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Several key conference sessions at IMTS 2018 will focus on high-performance grinding—particularly for aerospace.

Get a deeper understanding of how to best grind superalloy materials. If you’re attending IMTS this year, take note of the multiple conference sessions focused on high-performance grinding—and see techniques that will help you in your everyday machining operations.

Used widely in the aerospace and energy sectors, metals such as Inconel 718, Hastelloy C-276, and Monel K500 are both temperature- and corrosion-resistant, with mechanical properties far superior to their wimpy steel cousins. 

“Nickel-based superalloys, which constitute greater than 40 percent of the total weight of an aircraft engine, find applications in the combustor and turbine sections of the engine,” notes Dr. K. Philip Varghese, group leader of advanced application engineering at Norton | Saint Gobain, in an IMTS 2018 conference presentation description. “Their use is primarily on account of the unique combination of high temperature strength, toughness and resistance to degradation in extreme environment.” Varghese is presenting “High-Performance Grinding of Nickel-Based Superalloys” on Wednesday, Sept. 12, at 10 a.m. at IMTS in Chicago. 

Unfortunately, these superalloys are also quite challenging to grind. Work hardening is common due to the high pressures involved, and the poor thermal conductivity of most superalloys means heat within the grinding zone is high, possibly damaging the workpiece if left unchecked. This can also mean that workpieces must be allowed to cool and “de-stress” between roughing and finishing operations. 

Where B1112 steel has a machinability rating of 100 percent, most Inconels come in at 12 percent, and the high cobalt L-605 (aka Haynes 25) ranks at just 9 percent machinability. Adding insult to injury, grinding is typically one of the last processes performed on a workpiece. Customer delivery dates can easily slip in the event of scrapped parts or other production delays. Whether surface, cylindrical or centerless grinding, working with these super-materials can be daunting.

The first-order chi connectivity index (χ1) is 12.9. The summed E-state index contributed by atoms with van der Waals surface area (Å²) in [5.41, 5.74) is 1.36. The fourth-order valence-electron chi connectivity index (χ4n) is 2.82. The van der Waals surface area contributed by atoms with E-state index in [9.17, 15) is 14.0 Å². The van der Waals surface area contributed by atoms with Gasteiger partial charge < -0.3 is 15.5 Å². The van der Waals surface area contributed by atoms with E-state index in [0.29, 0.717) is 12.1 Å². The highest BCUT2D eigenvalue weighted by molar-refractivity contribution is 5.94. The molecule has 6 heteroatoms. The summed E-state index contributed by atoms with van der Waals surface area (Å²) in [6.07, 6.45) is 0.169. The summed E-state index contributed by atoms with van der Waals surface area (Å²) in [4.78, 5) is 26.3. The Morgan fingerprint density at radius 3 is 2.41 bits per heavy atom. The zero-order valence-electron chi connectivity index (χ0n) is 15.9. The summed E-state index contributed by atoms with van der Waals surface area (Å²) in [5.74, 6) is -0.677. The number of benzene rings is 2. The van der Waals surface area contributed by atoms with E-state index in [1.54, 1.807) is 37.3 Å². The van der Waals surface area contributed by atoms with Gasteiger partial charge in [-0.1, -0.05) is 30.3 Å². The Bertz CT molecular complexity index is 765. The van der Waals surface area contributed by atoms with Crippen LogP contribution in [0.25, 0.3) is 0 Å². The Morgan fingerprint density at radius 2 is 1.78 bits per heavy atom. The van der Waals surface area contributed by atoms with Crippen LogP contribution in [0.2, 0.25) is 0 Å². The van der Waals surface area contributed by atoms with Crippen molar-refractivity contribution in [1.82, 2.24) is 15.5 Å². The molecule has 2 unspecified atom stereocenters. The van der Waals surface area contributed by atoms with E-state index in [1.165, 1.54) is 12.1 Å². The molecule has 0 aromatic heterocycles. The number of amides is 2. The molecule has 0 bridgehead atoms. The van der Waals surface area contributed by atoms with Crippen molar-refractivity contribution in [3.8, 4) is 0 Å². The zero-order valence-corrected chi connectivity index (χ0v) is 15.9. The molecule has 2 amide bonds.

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Grinding Wheel Types: Selecting the Right Wheel for Superalloys

Fortunately, there are a number of ways to become a high-performance grinding shop, starting with a selection of the best grinding wheels. Many experts suggest that the parameters used to grind steel are equally applicable to superalloys. This in turn suggests that an aluminum oxide wheel—preferred for grinding carbon and alloy steels—is the first choice for superalloys. This is good advice, although most grinding wheel suppliers offer premium products specifically designed for nickel-based materials. These are generally a ceramic-alumina mix, which due to a friable but strong bond generate minimal heat and are largely self-sharpening. 

“Only specific abrasive wheels that can remove stock at low threshold power/forces and consume lower specific energy in grinding of these superalloys, can survive the conflicting goals of higher productivity as well as higher wheel life in an HPG [high-performance grinding] process,” notes Varghese.

Because superalloys are gummy and tend to load the wheel, this is an important attribute. Also important is the need for an open grain, which helps to eliminate the heat buildup that leads to heat checking and microcracking. Worst case, a wheel that loads up and rubs the workpiece surface rather than cutting it can cause what’s known as a white layer, a big no-no in the aerospace world because it reduces the material’s surface integrity.